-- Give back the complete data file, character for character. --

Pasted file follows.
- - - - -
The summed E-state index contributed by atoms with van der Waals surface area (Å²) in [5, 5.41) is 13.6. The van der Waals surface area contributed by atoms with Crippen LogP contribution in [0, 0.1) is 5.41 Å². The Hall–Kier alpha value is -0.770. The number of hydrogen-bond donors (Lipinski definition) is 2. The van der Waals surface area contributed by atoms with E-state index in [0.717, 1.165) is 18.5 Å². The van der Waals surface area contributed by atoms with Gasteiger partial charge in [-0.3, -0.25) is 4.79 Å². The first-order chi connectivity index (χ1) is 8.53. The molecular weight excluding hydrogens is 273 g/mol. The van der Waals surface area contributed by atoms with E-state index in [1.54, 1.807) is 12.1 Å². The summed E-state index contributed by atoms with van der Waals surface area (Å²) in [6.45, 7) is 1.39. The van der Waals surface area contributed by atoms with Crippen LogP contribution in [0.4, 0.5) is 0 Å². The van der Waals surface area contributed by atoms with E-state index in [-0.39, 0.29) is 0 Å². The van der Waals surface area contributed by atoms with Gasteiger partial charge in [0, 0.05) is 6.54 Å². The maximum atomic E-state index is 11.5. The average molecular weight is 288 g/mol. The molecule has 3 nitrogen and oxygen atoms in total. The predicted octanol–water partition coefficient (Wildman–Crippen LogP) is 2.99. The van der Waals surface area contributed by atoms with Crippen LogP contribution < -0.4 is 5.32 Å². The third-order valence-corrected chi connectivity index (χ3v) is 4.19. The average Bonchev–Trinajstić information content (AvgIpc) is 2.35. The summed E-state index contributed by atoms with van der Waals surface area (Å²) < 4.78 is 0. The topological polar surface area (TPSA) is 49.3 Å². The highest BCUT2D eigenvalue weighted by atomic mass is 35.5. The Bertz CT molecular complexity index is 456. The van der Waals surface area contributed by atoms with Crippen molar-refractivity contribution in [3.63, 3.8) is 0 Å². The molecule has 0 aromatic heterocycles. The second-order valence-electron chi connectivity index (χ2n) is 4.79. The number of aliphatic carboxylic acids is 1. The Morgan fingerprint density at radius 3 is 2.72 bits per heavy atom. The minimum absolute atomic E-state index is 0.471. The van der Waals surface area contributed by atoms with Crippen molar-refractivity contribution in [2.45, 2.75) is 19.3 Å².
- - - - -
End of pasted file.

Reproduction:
The summed E-state index contributed by atoms with van der Waals surface area (Å²) in [5, 5.41) is 13.6. The van der Waals surface area contributed by atoms with Crippen LogP contribution in [0, 0.1) is 5.41 Å². The Hall–Kier alpha value is -0.770. The number of hydrogen-bond donors (Lipinski definition) is 2. The van der Waals surface area contributed by atoms with E-state index in [0.717, 1.165) is 18.5 Å². The van der Waals surface area contributed by atoms with Gasteiger partial charge in [-0.3, -0.25) is 4.79 Å². The first-order chi connectivity index (χ1) is 8.53. The molecular weight excluding hydrogens is 273 g/mol. The van der Waals surface area contributed by atoms with E-state index in [1.54, 1.807) is 12.1 Å². The summed E-state index contributed by atoms with van der Waals surface area (Å²) in [6.45, 7) is 1.39. The van der Waals surface area contributed by atoms with Crippen LogP contribution in [0.4, 0.5) is 0 Å². The van der Waals surface area contributed by atoms with E-state index in [-0.39, 0.29) is 0 Å². The van der Waals surface area contributed by atoms with Gasteiger partial charge in [0, 0.05) is 6.54 Å². The maximum atomic E-state index is 11.5. The average molecular weight is 288 g/mol. The molecule has 3 nitrogen and oxygen atoms in total. The predicted octanol–water partition coefficient (Wildman–Crippen LogP) is 2.99. The van der Waals surface area contributed by atoms with Crippen LogP contribution < -0.4 is 5.32 Å². The third-order valence-corrected chi connectivity index (χ3v) is 4.19. The average Bonchev–Trinajstić information content (AvgIpc) is 2.35. The summed E-state index contributed by atoms with van der Waals surface area (Å²) < 4.78 is 0. The topological polar surface area (TPSA) is 49.3 Å². The highest BCUT2D eigenvalue weighted by atomic mass is 35.5. The Bertz CT molecular complexity index is 456. The van der Waals surface area contributed by atoms with Crippen molar-refractivity contribution in [3.63, 3.8) is 0 Å². The molecule has 0 aromatic heterocycles. The second-order valence-electron chi connectivity index (χ2n) is 4.79. The number of aliphatic carboxylic acids is 1. The Morgan fingerprint density at radius 3 is 2.72 bits per heavy atom. The minimum absolute atomic E-state index is 0.471. The van der Waals surface area contributed by atoms with Crippen molar-refractivity contribution in [2.45, 2.75) is 19.3 Å².